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So why is it a ridiculous question? Well, first of all, it’s not a literal question but a figurative one. After all, if Reagan were alive today, he would be 102 years old.
Are more women choosing politics as a career, and if not, why? How much clout do women have at the ballot box? Are they voting differently from men in presidential elections? And, finally, what are we likely to see in November?
When he took office in 2009, Obama’s job approval rating with women had reached 70 percent; today it has slipped to 49 percent — a precipitous decline of 21 points. This is why the president has been working overtime to court the women’s vote. But here’s the interesting thing: It’s not working.
One constant factor in the 14 contests with exit polls is that Mitt Romney has tended to run best among high-income and high-education voters. His leading opponents -- Newt Gingrich in South Carolina and Georgia, Ron Paul in Iowa, New Hampshire and Virginia, and Rick Santorum everywhere else -- have run best among low-income and low-education voters.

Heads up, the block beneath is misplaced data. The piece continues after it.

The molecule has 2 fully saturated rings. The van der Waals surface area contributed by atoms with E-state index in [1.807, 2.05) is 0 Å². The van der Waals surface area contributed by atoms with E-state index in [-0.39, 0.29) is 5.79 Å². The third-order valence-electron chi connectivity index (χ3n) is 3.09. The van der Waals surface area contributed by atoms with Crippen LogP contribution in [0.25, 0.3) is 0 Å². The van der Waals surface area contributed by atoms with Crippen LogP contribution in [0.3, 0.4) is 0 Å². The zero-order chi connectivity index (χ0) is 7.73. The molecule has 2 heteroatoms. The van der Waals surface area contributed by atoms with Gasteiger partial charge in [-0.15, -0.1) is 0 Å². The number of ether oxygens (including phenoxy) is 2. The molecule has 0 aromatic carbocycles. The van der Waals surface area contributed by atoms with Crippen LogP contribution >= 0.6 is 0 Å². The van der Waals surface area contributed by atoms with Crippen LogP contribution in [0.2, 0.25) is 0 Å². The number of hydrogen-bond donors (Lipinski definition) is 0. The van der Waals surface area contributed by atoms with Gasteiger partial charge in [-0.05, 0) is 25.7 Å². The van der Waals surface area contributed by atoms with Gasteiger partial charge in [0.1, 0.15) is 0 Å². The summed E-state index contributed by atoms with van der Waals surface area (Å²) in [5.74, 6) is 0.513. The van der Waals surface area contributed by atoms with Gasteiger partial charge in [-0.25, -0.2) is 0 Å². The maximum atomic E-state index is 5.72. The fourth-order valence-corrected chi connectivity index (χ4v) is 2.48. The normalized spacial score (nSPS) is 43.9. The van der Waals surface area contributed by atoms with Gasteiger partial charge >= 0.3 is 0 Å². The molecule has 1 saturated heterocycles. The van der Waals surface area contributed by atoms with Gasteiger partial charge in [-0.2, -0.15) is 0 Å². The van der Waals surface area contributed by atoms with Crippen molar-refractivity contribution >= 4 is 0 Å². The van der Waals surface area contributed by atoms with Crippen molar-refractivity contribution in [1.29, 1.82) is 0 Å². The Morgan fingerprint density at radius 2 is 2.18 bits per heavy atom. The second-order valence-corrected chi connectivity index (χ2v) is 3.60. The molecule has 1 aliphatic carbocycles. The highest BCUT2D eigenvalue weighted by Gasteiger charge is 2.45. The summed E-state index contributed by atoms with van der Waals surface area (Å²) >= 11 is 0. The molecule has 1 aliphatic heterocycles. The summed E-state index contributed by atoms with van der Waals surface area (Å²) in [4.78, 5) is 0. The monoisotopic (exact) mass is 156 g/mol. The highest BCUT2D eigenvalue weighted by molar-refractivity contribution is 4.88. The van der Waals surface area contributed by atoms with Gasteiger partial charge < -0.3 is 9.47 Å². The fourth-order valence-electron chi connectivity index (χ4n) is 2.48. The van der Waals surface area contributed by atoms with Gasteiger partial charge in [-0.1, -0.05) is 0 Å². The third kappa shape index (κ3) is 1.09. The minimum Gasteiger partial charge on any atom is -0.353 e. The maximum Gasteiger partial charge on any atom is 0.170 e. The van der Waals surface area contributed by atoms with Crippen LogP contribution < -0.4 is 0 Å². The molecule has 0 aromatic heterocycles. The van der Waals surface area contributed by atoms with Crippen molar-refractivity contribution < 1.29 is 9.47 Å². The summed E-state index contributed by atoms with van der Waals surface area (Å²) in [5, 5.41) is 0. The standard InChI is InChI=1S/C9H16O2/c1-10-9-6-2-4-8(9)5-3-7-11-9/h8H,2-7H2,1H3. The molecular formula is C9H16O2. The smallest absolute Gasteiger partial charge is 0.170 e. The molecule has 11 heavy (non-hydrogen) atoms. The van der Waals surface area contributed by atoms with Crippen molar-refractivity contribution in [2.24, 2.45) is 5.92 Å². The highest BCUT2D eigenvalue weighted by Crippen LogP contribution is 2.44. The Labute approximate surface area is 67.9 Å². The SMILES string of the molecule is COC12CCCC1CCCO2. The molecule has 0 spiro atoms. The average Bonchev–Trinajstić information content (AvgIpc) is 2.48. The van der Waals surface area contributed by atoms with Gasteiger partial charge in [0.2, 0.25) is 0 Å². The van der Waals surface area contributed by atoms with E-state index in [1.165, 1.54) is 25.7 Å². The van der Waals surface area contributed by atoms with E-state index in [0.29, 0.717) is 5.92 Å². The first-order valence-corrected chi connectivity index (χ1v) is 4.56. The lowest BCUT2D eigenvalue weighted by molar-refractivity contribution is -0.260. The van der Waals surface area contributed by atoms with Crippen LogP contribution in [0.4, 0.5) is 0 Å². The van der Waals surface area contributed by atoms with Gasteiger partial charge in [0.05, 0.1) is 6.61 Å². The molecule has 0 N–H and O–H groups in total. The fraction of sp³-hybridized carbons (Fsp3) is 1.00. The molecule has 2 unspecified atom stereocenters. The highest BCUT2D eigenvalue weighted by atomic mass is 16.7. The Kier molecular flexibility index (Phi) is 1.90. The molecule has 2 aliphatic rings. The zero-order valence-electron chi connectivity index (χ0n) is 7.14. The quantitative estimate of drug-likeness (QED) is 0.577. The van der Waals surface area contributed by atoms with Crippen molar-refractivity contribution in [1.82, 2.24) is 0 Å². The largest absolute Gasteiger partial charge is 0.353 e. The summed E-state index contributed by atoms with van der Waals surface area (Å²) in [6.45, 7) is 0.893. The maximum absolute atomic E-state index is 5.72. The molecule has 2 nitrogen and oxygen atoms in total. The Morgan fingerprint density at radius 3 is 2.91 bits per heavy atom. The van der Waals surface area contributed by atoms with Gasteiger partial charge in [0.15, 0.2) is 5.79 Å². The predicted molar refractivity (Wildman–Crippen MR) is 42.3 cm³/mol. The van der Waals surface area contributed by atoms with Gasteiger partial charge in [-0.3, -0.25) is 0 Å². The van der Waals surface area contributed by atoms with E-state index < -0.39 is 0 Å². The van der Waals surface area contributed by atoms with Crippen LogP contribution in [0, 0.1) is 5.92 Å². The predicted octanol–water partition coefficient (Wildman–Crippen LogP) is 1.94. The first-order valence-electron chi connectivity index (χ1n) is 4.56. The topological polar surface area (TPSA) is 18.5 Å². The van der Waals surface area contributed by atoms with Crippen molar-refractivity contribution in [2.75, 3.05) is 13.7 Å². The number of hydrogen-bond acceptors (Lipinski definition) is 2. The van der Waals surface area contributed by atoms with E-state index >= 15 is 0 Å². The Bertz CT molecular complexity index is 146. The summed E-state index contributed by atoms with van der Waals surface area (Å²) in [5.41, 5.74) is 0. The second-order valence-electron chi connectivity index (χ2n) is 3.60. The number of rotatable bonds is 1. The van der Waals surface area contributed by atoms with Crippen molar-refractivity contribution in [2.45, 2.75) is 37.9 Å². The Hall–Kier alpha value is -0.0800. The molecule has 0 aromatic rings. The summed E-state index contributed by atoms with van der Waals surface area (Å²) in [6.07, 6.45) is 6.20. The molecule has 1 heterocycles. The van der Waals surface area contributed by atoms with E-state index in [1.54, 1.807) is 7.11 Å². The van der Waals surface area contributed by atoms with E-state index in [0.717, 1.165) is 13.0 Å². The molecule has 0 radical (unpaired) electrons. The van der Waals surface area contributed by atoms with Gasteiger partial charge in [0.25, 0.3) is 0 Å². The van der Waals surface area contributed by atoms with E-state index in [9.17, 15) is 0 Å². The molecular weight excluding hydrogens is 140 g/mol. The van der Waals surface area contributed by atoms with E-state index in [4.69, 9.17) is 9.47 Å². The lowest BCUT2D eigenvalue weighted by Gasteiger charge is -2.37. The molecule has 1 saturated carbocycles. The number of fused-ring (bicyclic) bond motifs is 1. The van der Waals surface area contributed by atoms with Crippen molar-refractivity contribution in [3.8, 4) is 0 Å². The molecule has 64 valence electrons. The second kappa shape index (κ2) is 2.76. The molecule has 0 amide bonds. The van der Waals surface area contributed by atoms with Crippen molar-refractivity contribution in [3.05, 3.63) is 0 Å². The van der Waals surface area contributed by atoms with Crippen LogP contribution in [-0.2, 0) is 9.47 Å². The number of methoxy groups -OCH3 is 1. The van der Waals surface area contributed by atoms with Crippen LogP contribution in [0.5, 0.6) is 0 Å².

Last week’s election indicates that the GOP marriage with the white working class is on the rocks. That’s bad news, since the epic Republican landslide in 2010 was fueled by record-high margins among these voters.
If Occupy Wall Street is a sincere, organic, grassroots movement for radical change and overturning the status quo, it can't be 100 percent behind the guy who's been running the country for the last three years.
Please join AEI as the chief actuary for Medicare summarizes the report’s results, followed by a panel discussion of what those spending trends are likely to mean for seniors, taxpayers, the health industry, and federal policy.
Please join us as four of Washington’s most distinguished political observers will revisit the Watergate hearings and discuss reforms that followed.